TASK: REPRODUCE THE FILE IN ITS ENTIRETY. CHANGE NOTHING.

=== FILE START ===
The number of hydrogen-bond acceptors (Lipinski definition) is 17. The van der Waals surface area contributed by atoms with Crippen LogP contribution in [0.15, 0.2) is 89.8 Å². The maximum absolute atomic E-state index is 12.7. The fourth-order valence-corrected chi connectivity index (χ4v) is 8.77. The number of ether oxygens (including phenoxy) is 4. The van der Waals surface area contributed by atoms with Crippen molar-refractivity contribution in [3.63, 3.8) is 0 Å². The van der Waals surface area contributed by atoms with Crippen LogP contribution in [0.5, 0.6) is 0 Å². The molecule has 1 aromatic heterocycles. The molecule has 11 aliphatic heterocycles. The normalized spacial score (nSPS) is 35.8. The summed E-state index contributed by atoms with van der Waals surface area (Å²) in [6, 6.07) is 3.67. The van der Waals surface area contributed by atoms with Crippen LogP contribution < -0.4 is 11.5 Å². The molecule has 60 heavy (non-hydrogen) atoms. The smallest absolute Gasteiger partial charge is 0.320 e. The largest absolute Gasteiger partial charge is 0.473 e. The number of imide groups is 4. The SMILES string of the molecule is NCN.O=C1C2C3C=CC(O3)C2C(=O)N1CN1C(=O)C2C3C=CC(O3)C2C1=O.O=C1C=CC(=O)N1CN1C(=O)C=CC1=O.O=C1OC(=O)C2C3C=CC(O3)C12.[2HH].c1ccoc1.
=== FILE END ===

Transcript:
The number of hydrogen-bond acceptors (Lipinski definition) is 17. The van der Waals surface area contributed by atoms with Crippen LogP contribution in [0.15, 0.2) is 89.8 Å². The maximum absolute atomic E-state index is 12.7. The fourth-order valence-corrected chi connectivity index (χ4v) is 8.77. The number of ether oxygens (including phenoxy) is 4. The van der Waals surface area contributed by atoms with Crippen molar-refractivity contribution in [3.63, 3.8) is 0 Å². The van der Waals surface area contributed by atoms with Crippen LogP contribution in [0.5, 0.6) is 0 Å². The molecule has 1 aromatic heterocycles. The molecule has 11 aliphatic heterocycles. The normalized spacial score (nSPS) is 35.8. The summed E-state index contributed by atoms with van der Waals surface area (Å²) in [6, 6.07) is 3.67. The van der Waals surface area contributed by atoms with Crippen LogP contribution < -0.4 is 11.5 Å². The molecule has 60 heavy (non-hydrogen) atoms. The smallest absolute Gasteiger partial charge is 0.320 e. The largest absolute Gasteiger partial charge is 0.473 e. The number of imide groups is 4. The SMILES string of the molecule is NCN.O=C1C2C3C=CC(O3)C2C(=O)N1CN1C(=O)C2C3C=CC(O3)C2C1=O.O=C1C=CC(=O)N1CN1C(=O)C=CC1=O.O=C1OC(=O)C2C3C=CC(O3)C12.[2HH].c1ccoc1.